DEAR BOB: When Igot divorced in 2001, I was awarded the house that my ex-husband and I held injoint tenancy. At that time, he signed a quitclaim deed to me, which Irecorded. I later refinanced the mortgage in my name alone. How can I be surethe house is 100 percent mine? –Sandra N.
DEAR SANDRA: Whenyou recorded the quitclaim deed from your husband to you, presuming there wasnothing irregular about that document, that should have removed his name fromthe title to your house.
Purchase Bob Bruss reports online.
You candouble-check by contacting the title insurance company that issued the lender’stitle policy at the time you refinanced. By checking the file, you can bereassured you are the sole owner of the property. It would have been veryunusual for a mortgage lender to refinance in your name alone if you weren’tthe sole owner of the home.
GRANDMA’S WILLLEFT HOME TO 15-YEAR-OLD GRANDSON
DEAR BOB: My motherpassed away about a year ago. In her will, she left the title to her house tomy son, now age 15, of whom she was very fond. She taught him to play the pianoand he enjoyed playing her piano, sometimes for hours. He also helped her withchores around her house. After she passed, we were very surprised her will lefther house to our son. Fortunately, we were able to find a rental tenant andthere is no mortgage so the rent pays the expenses. The estate attorney saysour son can’t sell the house until he becomes 18. Is this true? –Everett D.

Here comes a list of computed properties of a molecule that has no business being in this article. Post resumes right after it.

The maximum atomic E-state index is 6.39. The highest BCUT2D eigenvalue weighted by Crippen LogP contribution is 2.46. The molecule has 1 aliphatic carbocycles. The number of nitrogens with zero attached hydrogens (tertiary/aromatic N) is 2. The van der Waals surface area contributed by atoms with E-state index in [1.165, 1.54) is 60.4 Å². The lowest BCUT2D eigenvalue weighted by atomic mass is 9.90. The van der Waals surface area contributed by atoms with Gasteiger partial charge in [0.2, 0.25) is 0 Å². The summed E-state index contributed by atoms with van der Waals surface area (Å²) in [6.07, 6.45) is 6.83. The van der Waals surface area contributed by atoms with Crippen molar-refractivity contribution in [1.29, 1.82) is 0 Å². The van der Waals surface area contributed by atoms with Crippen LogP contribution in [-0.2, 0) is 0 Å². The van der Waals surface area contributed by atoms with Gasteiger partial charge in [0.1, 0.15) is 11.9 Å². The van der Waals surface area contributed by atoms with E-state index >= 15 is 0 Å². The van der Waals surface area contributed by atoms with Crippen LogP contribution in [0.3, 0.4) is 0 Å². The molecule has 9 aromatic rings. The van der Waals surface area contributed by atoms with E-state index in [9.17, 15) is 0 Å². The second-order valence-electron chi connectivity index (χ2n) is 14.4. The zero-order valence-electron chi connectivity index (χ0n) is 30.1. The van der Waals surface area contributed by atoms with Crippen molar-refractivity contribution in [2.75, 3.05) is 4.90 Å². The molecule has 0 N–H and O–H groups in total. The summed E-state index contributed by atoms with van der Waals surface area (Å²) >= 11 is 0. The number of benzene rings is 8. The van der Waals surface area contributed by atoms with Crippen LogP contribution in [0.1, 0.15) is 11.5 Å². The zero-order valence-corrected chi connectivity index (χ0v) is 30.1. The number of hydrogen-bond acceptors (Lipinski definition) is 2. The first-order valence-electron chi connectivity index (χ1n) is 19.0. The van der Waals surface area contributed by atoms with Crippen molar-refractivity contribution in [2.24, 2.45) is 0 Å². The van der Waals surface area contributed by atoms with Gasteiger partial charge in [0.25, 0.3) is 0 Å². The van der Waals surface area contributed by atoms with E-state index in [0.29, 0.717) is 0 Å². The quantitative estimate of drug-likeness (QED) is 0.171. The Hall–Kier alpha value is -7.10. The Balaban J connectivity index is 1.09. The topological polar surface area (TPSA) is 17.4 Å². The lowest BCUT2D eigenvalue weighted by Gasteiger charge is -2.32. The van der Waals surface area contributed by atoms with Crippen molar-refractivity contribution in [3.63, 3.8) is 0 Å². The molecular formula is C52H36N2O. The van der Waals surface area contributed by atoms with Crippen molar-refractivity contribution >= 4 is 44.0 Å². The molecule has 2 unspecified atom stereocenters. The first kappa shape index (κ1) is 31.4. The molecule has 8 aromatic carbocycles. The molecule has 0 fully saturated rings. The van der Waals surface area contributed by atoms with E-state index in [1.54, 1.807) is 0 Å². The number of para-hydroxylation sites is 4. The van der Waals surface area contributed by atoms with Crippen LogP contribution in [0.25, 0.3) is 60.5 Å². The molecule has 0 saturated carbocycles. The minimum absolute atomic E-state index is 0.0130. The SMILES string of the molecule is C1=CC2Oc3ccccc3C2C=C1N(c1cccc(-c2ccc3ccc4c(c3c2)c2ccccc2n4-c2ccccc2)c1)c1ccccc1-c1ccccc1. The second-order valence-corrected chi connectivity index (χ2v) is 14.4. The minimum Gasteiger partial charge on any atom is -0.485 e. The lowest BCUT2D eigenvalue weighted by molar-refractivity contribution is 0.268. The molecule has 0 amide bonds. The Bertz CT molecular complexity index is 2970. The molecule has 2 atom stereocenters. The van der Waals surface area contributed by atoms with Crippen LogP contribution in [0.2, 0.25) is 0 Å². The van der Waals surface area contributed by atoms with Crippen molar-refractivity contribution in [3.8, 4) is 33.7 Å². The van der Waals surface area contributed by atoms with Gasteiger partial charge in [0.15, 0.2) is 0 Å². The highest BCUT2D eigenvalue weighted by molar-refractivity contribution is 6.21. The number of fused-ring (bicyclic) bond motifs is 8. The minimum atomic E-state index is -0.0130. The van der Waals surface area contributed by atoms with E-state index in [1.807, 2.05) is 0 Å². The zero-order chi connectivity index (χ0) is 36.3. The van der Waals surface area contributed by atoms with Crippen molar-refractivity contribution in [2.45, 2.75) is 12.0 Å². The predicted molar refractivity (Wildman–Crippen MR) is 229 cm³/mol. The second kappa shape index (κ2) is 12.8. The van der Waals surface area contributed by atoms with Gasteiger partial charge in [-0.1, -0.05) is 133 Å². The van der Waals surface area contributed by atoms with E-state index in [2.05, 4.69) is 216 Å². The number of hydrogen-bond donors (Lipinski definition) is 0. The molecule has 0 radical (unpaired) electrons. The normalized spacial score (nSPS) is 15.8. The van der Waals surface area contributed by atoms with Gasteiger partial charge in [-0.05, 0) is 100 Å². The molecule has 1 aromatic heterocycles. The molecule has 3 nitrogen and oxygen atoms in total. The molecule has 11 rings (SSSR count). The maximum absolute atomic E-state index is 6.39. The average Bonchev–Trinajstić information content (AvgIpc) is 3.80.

DEAR EVERETT: Yes.Minors can receive title to real estate, but they can’t convey title.
If it should becomenecessary to sell the house, the local court will have to appoint anindependent guardian to represent your son. The sales proceeds would probablybe held in trust until he becomes 18.
Although I’m suregrandma meant well, she probably didn’t realize the possible adverse legalconsequences of leaving her house to your minor son. Hopefully, it won’t becomenecessary to sell the house before he becomes 18. Then he can decide whether tokeep or sell the property.
CONDO SPECIALASSESSMENTS ADD TO COST BASIS
DEAR BOB: Myhusband and I bought our condo in 1999. In 2000 we had to pay a $15,500 specialassessment for replacement of outdoor wall siding and roofs. Now we anticipateanother large special assessment to update hallways and elevators. When we sellour condo, can we deduct these special assessments? –Chris L.
DEAR CHRIS: No. Butyou can add your special assessments to the adjusted cost basis of your condo.The result is to reduce the amount of your capital gain. For more details,please consult your tax adviser.
The new RobertBruss special report, “The 20 Essential Questions Smart Home Buyers MustAsk to Avoid Overpaying in a Buyer’s Market,” is now available for $5 fromRobert Bruss, 251 Park Road, Burlingame, CA 94010 or by credit card at1-800-736-1736 or instant Internet delivery at
(For more information on Bob Bruss publications, visit his
Real Estate Center).
Copyright 2006Inman News